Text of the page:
Wednesday, September 2, 2009

Shark Protection in Palau. Where Are We?

There is no question that the battle to protect Palau's sharks must continue and it does, but perhaps it's time to review just exactly where we are right now in order to help determine how best to continue the fight.

Shark Protection in Palau, September 2009:

Despite efforts by some to the contrary, Palau continues its' six-year world leadership with perhaps the strongest shark protection legislation yet passed worldwide!

Summary of Palau’s Shark Protection Law as of September 2003:

Palau’s laws makes it illegal for any foreign-fishing vessel to have any part of any shark, or turtle, or ray, on board at any time, for any reason, dead or alive.

If a shark or turtle or ray is caught alive it must be returned to the water in a manner that best ensures its survival. If dead it must be returned to the water in whole. It is a violation of the law to have onboard at any time a “steel leader”. A “leader” is the first several feet of fishing line joining the hook to the main body of line. Steel “leaders” (as opposed to monofilament fishing line) are used to target sharks as they cannot bite through the steel cable. Fines of up to $250,000 per incident are permitted against violators (each shark can be counted as one incident).

How Did We Get To This Point?

IN 1995, and before, alarm was growing in several areas of the community as knowledge of the destruction of sharks that was occuring in Palau's waters at the hands of licensed foreign fishing vessels began to emerge. Shark fishing and shark finning was not illegal in Palau at the time and foreign fishing boats with shark fins hanging from their rigging were not unusual sights in Malakal Harbor. Who knows for how long this had been going on before it came to the attention of those who recognized the danger?

An unsung hero in the passage of Palau’s first shark protection legislation is Noah Idechong, a former PEW Fellow, and current Delegate representing Ngiwal State to Palau’s Congress (OEK). As far back as 1997, and perhaps earlier, Idechong was fighting for shark protection laws for Palau. He was instrumental in crafting of the shark protection legislation that was eventually passed and played a key role in successfully guiding it through the long and difficult process of legal review, building of community support, overcoming of objections, and in finally rallying sufficient political support to secure their passage. Without his efforts Palau may not have taken such an early stance against shark fishing and shark finning.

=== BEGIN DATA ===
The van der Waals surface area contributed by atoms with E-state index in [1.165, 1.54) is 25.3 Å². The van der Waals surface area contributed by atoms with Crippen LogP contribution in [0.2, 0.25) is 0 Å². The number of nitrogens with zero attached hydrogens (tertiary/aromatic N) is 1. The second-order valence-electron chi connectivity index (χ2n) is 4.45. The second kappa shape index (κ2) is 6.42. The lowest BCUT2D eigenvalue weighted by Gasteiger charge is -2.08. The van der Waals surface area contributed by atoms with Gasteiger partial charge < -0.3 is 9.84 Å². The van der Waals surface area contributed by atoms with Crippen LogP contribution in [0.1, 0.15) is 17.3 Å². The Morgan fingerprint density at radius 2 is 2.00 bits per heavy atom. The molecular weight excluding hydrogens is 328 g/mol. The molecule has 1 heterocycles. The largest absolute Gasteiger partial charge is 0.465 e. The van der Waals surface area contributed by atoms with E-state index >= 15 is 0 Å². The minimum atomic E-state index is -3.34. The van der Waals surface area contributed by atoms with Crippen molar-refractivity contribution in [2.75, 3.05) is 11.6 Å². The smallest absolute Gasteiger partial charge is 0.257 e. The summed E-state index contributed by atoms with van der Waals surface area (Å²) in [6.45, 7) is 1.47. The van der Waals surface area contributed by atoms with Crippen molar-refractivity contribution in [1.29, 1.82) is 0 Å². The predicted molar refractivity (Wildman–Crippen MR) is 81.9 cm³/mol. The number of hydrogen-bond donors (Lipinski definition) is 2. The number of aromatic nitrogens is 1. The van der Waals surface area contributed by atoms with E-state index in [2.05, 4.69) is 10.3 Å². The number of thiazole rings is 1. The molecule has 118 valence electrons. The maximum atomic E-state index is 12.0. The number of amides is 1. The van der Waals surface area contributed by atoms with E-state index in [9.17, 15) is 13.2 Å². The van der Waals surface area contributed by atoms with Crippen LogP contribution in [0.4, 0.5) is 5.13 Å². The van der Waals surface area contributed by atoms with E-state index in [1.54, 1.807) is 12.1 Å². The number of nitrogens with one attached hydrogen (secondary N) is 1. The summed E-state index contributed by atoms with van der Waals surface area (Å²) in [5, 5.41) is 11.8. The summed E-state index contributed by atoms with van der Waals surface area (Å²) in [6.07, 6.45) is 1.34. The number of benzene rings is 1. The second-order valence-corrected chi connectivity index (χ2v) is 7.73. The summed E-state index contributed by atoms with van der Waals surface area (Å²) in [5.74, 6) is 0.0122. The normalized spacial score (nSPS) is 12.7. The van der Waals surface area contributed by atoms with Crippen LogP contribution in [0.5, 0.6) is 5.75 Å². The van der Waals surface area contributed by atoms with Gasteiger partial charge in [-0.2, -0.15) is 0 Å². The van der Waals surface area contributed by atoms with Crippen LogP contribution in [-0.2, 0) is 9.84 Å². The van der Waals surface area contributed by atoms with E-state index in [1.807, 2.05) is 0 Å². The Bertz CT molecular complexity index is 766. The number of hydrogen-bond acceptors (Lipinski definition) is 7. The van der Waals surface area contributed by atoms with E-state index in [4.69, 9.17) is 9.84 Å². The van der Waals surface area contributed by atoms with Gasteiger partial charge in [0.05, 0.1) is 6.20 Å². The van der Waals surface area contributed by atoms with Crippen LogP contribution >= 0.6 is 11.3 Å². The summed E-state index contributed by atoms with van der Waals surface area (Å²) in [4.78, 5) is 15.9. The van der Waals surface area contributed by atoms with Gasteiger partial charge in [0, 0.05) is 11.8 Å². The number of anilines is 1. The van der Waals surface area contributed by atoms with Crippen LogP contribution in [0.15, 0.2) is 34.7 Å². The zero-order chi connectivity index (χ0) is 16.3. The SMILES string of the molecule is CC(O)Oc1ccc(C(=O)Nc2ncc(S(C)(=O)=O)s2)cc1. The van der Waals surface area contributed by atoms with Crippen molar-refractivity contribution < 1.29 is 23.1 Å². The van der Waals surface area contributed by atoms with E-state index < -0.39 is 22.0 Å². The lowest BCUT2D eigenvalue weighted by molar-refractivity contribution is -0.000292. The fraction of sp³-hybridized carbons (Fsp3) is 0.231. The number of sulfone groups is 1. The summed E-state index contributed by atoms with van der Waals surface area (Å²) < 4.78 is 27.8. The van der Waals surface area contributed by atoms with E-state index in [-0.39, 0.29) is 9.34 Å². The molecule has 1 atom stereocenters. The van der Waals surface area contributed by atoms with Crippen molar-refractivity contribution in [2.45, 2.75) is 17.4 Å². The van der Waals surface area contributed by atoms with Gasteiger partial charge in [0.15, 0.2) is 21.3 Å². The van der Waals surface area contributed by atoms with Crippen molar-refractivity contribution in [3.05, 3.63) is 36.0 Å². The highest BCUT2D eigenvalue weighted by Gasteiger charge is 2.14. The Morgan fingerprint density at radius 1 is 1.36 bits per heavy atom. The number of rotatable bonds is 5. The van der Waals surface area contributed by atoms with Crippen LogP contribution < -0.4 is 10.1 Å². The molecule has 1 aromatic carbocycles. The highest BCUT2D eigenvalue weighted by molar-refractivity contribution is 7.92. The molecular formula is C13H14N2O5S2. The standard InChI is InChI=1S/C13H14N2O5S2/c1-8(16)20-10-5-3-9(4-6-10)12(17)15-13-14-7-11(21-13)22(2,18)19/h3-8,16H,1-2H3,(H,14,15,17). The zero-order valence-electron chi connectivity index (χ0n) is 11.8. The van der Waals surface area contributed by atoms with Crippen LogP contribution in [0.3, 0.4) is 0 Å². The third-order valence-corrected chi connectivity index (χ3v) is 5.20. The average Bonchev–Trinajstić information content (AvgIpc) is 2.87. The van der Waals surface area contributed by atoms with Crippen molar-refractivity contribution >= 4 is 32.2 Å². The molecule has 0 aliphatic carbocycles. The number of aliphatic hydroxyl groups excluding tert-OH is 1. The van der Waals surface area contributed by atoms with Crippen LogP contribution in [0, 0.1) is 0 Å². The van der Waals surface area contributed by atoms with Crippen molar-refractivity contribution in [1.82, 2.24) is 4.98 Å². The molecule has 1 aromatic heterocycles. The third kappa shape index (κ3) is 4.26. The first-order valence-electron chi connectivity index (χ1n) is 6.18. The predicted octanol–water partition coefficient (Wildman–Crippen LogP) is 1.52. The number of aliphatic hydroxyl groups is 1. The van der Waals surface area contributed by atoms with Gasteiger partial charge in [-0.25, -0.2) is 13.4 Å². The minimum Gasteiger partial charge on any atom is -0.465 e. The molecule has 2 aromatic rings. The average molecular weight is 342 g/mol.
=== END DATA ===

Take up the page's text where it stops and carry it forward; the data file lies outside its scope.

IN NOVEMBER 2001, Palau Shark Sanctuary was founded with the goal of establishing the waters of Palau's Exclusive Economic Zone as a SHARK SANCTUARY.

IN MAY 2003, Palau’s President Tommy E. Remengesau Jr., demonstrated his strong support for passage of even tougher shark protection laws by publicly set fire to shark fins found aboard a foreign vessel caught fishing illegally in Palau waters. Shark fishing was by then illegal but maximum fines allowed against violators were minimal and not a deterrent at all. It was a message heard round the world.
IN SEPTEMBER 2003, (6 years ago this month), President Tommy E. Remengesau Jr., signed in to law some of the world's toughest shark protection legislation with heavy penalties of up to $250,000 per incident for violators. This ground-breaking legislation remains the law in Palau today, despite recent efforts to overturn it.

In the 6 years since Palau’s bold move in 2003, no other country that I am aware of has passed shark protection laws remotely close to the strength of Palau’s laws.